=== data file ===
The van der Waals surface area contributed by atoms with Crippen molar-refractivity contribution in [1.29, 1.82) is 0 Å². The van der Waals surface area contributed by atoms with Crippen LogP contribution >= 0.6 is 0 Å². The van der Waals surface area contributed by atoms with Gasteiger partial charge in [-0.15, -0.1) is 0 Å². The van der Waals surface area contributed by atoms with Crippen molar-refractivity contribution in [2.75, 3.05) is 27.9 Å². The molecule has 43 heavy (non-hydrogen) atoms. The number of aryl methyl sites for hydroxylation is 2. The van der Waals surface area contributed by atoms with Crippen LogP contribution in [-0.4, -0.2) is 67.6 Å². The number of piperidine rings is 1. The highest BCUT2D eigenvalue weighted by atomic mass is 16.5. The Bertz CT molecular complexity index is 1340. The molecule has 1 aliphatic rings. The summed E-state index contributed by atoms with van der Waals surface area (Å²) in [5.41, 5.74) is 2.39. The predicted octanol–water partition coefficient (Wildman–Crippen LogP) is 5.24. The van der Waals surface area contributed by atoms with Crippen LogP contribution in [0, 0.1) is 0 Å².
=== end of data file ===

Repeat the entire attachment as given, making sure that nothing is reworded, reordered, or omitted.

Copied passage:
The van der Waals surface area contributed by atoms with Crippen molar-refractivity contribution in [1.29, 1.82) is 0 Å². The van der Waals surface area contributed by atoms with Crippen LogP contribution >= 0.6 is 0 Å². The van der Waals surface area contributed by atoms with Gasteiger partial charge in [-0.15, -0.1) is 0 Å². The van der Waals surface area contributed by atoms with Crippen molar-refractivity contribution in [2.75, 3.05) is 27.9 Å². The molecule has 43 heavy (non-hydrogen) atoms. The number of aryl methyl sites for hydroxylation is 2. The van der Waals surface area contributed by atoms with Crippen LogP contribution in [-0.4, -0.2) is 67.6 Å². The number of piperidine rings is 1. The highest BCUT2D eigenvalue weighted by atomic mass is 16.5. The Bertz CT molecular complexity index is 1340. The molecule has 1 aliphatic rings. The summed E-state index contributed by atoms with van der Waals surface area (Å²) in [5.41, 5.74) is 2.39. The predicted octanol–water partition coefficient (Wildman–Crippen LogP) is 5.24. The van der Waals surface area contributed by atoms with Crippen LogP contribution in [0, 0.1) is 0 Å².